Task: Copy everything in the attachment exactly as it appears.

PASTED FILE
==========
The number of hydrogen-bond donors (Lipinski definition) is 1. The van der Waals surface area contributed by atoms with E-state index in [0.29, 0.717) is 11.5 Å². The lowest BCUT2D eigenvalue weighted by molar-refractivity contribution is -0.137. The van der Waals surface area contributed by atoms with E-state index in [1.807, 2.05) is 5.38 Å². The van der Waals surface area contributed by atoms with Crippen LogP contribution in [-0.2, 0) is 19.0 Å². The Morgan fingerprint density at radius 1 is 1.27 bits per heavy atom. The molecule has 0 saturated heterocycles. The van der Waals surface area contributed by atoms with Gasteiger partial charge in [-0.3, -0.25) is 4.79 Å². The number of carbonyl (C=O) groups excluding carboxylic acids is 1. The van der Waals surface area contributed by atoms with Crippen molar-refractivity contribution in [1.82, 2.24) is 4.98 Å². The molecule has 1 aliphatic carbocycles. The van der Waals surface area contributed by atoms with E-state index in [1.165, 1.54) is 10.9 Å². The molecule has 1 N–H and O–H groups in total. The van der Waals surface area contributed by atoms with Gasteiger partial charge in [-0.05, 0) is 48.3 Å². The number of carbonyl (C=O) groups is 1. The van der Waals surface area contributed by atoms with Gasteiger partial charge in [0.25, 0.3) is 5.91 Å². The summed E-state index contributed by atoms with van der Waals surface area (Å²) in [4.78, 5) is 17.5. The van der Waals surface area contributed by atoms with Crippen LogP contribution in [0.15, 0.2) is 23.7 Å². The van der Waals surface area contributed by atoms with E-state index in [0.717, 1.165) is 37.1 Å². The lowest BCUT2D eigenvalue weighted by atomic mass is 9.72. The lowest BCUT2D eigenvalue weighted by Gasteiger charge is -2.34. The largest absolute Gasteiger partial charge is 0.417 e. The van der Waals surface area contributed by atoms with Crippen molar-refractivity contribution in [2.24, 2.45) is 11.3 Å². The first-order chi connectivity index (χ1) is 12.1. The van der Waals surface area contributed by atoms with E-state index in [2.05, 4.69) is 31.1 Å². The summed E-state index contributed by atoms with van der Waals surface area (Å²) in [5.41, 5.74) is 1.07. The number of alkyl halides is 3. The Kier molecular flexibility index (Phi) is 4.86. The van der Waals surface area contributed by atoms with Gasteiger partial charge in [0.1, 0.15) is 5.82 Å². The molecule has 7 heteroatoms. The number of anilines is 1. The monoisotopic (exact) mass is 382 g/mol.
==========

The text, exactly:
The number of hydrogen-bond donors (Lipinski definition) is 1. The van der Waals surface area contributed by atoms with E-state index in [0.29, 0.717) is 11.5 Å². The lowest BCUT2D eigenvalue weighted by molar-refractivity contribution is -0.137. The van der Waals surface area contributed by atoms with E-state index in [1.807, 2.05) is 5.38 Å². The van der Waals surface area contributed by atoms with Crippen LogP contribution in [-0.2, 0) is 19.0 Å². The Morgan fingerprint density at radius 1 is 1.27 bits per heavy atom. The molecule has 0 saturated heterocycles. The van der Waals surface area contributed by atoms with Gasteiger partial charge in [-0.3, -0.25) is 4.79 Å². The number of carbonyl (C=O) groups excluding carboxylic acids is 1. The van der Waals surface area contributed by atoms with Crippen molar-refractivity contribution in [1.82, 2.24) is 4.98 Å². The molecule has 1 aliphatic carbocycles. The van der Waals surface area contributed by atoms with E-state index in [1.165, 1.54) is 10.9 Å². The molecule has 1 N–H and O–H groups in total. The van der Waals surface area contributed by atoms with Gasteiger partial charge in [-0.05, 0) is 48.3 Å². The number of carbonyl (C=O) groups is 1. The van der Waals surface area contributed by atoms with Gasteiger partial charge in [0.25, 0.3) is 5.91 Å². The summed E-state index contributed by atoms with van der Waals surface area (Å²) in [4.78, 5) is 17.5. The van der Waals surface area contributed by atoms with Crippen LogP contribution in [0.15, 0.2) is 23.7 Å². The van der Waals surface area contributed by atoms with E-state index in [0.717, 1.165) is 37.1 Å². The lowest BCUT2D eigenvalue weighted by atomic mass is 9.72. The lowest BCUT2D eigenvalue weighted by Gasteiger charge is -2.34. The largest absolute Gasteiger partial charge is 0.417 e. The van der Waals surface area contributed by atoms with Crippen molar-refractivity contribution in [2.24, 2.45) is 11.3 Å². The first-order chi connectivity index (χ1) is 12.1. The van der Waals surface area contributed by atoms with E-state index in [2.05, 4.69) is 31.1 Å². The summed E-state index contributed by atoms with van der Waals surface area (Å²) in [5.41, 5.74) is 1.07. The number of alkyl halides is 3. The Kier molecular flexibility index (Phi) is 4.86. The van der Waals surface area contributed by atoms with Gasteiger partial charge in [0.1, 0.15) is 5.82 Å². The molecule has 7 heteroatoms. The number of anilines is 1. The monoisotopic (exact) mass is 382 g/mol.